Age concern ignored for club feast
Make Me was on at the Hoxton Basement, an unbranded space for hire on the corner of Drysdale Road and Hoxton Street. It featured Berlin’s Steffi and Bristol’s October, so a night of upfront house and techno. Having finally passed door and cloakroom queues, I found my mates and was quickly into the groove. All was fine and as expected musically, although the sound system was a bit stodgy. I didn’t hang around for the final hours with Steffi but all the jocks proceeding her set played good solid house, as generic demands still seem to dictate, sometimes a bit ravey, sometimes a bit euro, and mixed in with veritable classics such as Photek and Robert Owens’ Mine to Give and Moodymann’s Shades of Jae to make the basement space proper sweaty.
There were no specific idiots beyond some hard boys lighting up fags inside and the usual coked up cubicle hangers yet the crowd still put me off. Generally mid 20s-late 30s and well heeled, cut-glass accents tamed by the needs of sounding cool and living east (off trust funds, perhaps). With the music not especially cutting edge and the crowd having no edge, this night never seemed likely to ‘go off’. That may be me getting older, poorer and more bitter, or it may be a valid critique of the flattening out of the audience group to bourgeois media operators.
Fast-forward a night and Blackest Ever Black at Elephant’s Corsica Studios. Leading lights from the ‘hardcore continuum’ were promised such as junglists Source Direct and grime ledge Slimzee (who didn’t show), alongside modern producers making waves such as Raime and Vatican Shadow with his terror-branded technofear, experimental stalwarts such as Bruce Gilbert and William Bennett in his current heavy voodoo Cut Hands phase, and other more acts that fit in with the very lateral visions of the Bleed night and the Blackest label.
I have been to enough of these more experimental nights to know your desire for aesthetic shock is tempered with a blasé attitude that realises you could just be greeted with indulgent drivel. Last year’s debut do had its moments but seemed a bit chaotic and ill served by the Basing House layout. This is a different type of scenester night, where fans of any act are hyper-critical and ready to press ‘the heard it all before – next’ button at the first sign of any banal repetition. Much of the time can be spent working out what exactly they are doing behind their laptops.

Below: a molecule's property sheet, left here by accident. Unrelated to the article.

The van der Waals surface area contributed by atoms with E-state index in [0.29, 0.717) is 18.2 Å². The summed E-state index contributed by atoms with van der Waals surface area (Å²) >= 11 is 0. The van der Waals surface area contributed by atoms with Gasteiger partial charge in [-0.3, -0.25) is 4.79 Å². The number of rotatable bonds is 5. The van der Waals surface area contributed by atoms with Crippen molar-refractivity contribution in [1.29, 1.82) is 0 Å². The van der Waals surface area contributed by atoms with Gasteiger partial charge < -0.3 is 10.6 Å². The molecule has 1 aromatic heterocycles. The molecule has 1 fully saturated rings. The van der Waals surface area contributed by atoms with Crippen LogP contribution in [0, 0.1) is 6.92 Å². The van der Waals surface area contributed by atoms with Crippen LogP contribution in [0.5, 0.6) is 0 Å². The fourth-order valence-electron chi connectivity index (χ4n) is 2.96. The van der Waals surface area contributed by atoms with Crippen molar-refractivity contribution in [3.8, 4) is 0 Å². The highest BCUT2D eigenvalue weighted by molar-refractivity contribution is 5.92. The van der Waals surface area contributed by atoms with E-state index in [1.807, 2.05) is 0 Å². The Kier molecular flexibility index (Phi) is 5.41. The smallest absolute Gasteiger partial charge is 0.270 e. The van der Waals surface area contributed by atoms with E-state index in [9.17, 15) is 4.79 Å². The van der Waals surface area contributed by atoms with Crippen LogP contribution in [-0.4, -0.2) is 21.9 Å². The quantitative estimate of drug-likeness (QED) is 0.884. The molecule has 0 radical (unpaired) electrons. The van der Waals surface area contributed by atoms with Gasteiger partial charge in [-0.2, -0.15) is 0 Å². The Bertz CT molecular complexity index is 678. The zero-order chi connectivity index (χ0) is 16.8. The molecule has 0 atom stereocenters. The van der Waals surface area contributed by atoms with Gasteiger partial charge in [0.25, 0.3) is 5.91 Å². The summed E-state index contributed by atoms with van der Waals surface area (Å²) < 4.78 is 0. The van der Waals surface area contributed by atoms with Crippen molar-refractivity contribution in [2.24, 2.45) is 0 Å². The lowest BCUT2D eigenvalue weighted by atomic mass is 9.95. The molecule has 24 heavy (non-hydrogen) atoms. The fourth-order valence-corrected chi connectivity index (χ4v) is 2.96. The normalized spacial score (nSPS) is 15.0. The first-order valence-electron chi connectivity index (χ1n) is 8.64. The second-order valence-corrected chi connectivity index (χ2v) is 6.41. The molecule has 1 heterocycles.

Luckily however, there was more than enough here to not only test us but actually enjoy; fine dj sets from Powell and label duo Raime, who turned the bass up on their 92-94 jungle set to make the most of room 2’s speakers, convulsing those bodies able to move; Cut Hands entrancing a packed main room (so packed we had to listen to most of it outside) with his hard-edged Afro-ceremonial sound; Haswell and Regis’s new Concrete Fence fucking up the techno template in pleasingly novel ways I won’t attempt to describe; Dominick Fernow pushing his Vatican Shadow project into an often danceable version of his paranoid military-industrial-terror productions (although he was also very animated in buoying up the crowd we did mark down the Hospital/Bed of Nails man for having rather samey, and rather 90s techno drum patterns).
After two nights we couldn’t hang around to finish off with Source Direct (the need for drum and bass probably satiated by Raime in any case) and the other late acts but we’re all looking forward to another showcase event for the label next year. I also saw enough and heard enough over the weekend not to feel the need to venture out for a while.